Gravity Rush Review: And I'm Free...Free Falling

By Ryan Winslett in Reviews
Monday, June 4, 2012 at 2:00 pm
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I sprint along the side of a building, nimbly leaping over windows as I collect floating gems that will help me grow stronger, my scarf fluttering to the left to show me which direction true gravity is pulling.

At the push of a button I'm floating, spinning around to locate another crop of gems located on the underside of a bridge. I push the button again and gravity shifts, sending me careening towards my next destination. The bottom of the bridge becomes my new playground as I run around upside-down, gathering more glittering goodies.

In Gravity Rush, I have taken on the role of Kat, the "Gravity Queen." With the mysterious ability to spit in the face of Newton's most famous law, I can explore literally every surface of this massive world, collecting gems and destroying the disruptive Nevi creatures that occasionally invade throughout the storyline.

What I'm doing isn't exactly flying so much as bending physics to my will. My movements are none-too-graceful and I usually crash into buildings more often than land delicately upon them. Buzz Lightyear would call it "falling with style," and it's the most fun I've had on the PlayStation Vita to date.

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The town of Hekseville has seen better days. Dark, globulous creatures known as the Nevi keep invading and an ill-tempered, gravity shifting menace known as Raven occasionally stirs up trouble. Worse, this floating city is surrounded on all sides by gravity storms, monstrous events which have literally sucked entire districts into oblivion.

In Gravity Rush, you play as reluctant hero Kat, a young woman who wakes up in a back alley with no memories, yet in possession of the same amazing abilities as the aforementioned Raven. Kat gets drawn into the world of Hekseville by its troubled citizens, half of which seem to want Kat to protect their house, stop criminals or, you know, save the entire damn world.

Like any good hero arc, Kat has to ease herself into the role of savior, going along begrudgingly at first as she builds her abilities and confidence. It's a wild tale full of bizarre characters and locations, with twists and turns stripped from just about every anime trope imaginable.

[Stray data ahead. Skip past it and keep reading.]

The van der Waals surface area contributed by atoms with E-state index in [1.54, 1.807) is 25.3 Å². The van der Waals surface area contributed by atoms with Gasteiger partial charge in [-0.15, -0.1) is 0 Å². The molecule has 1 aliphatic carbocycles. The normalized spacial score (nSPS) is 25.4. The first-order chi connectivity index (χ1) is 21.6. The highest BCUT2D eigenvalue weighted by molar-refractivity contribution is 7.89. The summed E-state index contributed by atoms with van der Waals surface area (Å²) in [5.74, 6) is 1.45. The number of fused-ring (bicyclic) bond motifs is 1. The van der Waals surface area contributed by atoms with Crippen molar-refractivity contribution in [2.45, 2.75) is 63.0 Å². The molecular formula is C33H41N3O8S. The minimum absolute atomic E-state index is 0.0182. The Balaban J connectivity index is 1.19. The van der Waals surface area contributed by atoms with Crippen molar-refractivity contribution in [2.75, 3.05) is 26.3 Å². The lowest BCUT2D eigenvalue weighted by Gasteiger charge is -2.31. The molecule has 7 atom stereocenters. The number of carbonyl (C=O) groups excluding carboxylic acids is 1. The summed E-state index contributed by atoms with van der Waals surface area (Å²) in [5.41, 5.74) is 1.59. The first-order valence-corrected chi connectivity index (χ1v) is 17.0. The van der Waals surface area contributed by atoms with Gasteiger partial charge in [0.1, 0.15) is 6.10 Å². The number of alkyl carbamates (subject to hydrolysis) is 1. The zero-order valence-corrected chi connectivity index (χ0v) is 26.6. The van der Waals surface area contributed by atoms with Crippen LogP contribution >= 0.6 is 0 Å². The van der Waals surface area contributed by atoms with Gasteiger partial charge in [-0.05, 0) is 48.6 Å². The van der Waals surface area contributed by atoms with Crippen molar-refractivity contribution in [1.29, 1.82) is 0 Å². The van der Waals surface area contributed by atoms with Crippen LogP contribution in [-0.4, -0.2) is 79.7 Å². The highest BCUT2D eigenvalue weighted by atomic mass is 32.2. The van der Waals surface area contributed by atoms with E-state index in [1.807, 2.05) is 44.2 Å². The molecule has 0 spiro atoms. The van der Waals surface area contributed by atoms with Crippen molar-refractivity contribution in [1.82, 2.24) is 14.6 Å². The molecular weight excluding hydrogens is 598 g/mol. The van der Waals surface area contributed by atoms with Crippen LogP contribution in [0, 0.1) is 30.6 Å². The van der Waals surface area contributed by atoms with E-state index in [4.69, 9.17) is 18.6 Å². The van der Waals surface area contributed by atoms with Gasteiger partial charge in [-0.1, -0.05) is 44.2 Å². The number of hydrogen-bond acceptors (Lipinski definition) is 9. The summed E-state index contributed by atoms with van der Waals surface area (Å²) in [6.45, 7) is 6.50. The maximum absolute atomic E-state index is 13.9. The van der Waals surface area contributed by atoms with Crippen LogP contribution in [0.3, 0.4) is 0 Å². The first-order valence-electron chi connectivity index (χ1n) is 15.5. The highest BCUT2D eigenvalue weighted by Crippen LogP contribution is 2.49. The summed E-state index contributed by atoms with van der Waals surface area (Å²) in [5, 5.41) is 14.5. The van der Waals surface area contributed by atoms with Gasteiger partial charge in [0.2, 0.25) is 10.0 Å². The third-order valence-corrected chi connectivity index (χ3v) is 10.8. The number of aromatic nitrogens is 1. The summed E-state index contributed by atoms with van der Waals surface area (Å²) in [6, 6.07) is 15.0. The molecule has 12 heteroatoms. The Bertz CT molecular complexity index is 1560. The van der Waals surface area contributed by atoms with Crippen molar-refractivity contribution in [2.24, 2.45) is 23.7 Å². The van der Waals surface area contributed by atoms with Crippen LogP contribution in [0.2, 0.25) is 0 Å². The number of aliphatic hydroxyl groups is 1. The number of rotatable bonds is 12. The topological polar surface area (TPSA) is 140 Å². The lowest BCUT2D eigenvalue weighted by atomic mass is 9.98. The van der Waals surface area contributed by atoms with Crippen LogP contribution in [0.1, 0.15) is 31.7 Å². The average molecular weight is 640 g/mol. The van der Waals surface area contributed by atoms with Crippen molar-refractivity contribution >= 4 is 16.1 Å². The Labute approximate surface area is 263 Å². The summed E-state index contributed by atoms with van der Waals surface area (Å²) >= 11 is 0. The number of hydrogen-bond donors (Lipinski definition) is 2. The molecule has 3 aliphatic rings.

That anime influence carries over into the art style, making Gravity Rush one of the prettiest things I've clapped peepers on in quite some time. The world of Hekseville is vast, detailed and extremely beautiful, making it an absolute delight to explore.

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Where Gravity Rush truly excels, though, is in locomotion; both in terms of getting around and in combat. Kat's ability to shift gravity offers an unparalleled sense of freedom, opening the world up in a way never before seen in video games. I'd liken the experience to InFamous or Prototype, but even those games can't compare to the completely unchained experience offered by Gravity Rush. You can run along the side of a sewer pipe one second, launch yourself into the sky the next, then come crashing back down to earth, all with the use of a simple and intuitive control system.

Kat's melee skills are limited to some pretty ferocious kicks but, as she grows stronger, she adds several nifty gravity-based special attacks to her arsenal. While flying, Kat can perform a dashing kick, too. It can be finicky at first and some creatures require you to learn a pattern to determine the best time to strike but, once you get the hang of it, you'll be whipping around the world like a pro, kicking 10 Nevi into oblivion without ever touching the ground.

The world of Hekseville eventually becomes populated with several challenge missions, creating a nice distraction from the story and sending players on a time/score chase to transport frightened citizens, battle hordes of baddies, or race around the city as quickly as possible.

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While the story itself is lengthy and fun (And like any good anime, quite nonsensical at times), completing missions is where Gravity Rush lags behind. There's plenty of fun to be had once the action picks up, but getting there frequently involves long periods of mediocre traversal, repetitive fetch-quests or uninspired stealth. But the less interesting slogs are almost always punctuated by an epic boss fight, creative puzzle sequence or the chance to explore some breathtaking locales. It's upsetting that some of the more "gamey" aspects of Gravity Rush are the weakest, but everything else is strong enough to overshadow any negatives.

When you finish the story proper, the world of Hekseville is yours to explore, with all of those challenges still hanging around for you to try over and over again. This is great, since Gravity Rush offers a world I am more than happy to just hang around in. I'd frequently get sidetracked while playing, an entire hour disappearing as I had fun gliding between buildings, exploring hard to reach sections or just finding a high spot, popping the camera into first-person view, canceling gravity and enjoying the view as Kat plummeted through the beautiful scenery.

Every new console needs a killer app; that first unique game that fully embraces the system's hardware and provides a quality experience you can't get anywhere else. Gravity Rush fills that role for the Vita, making it the best reason to own Sony's new handheld yet.

The Official Verdict: 4.5 out of 5

This review is based on a PlayStation Vita copy of the game provided by the publisher.

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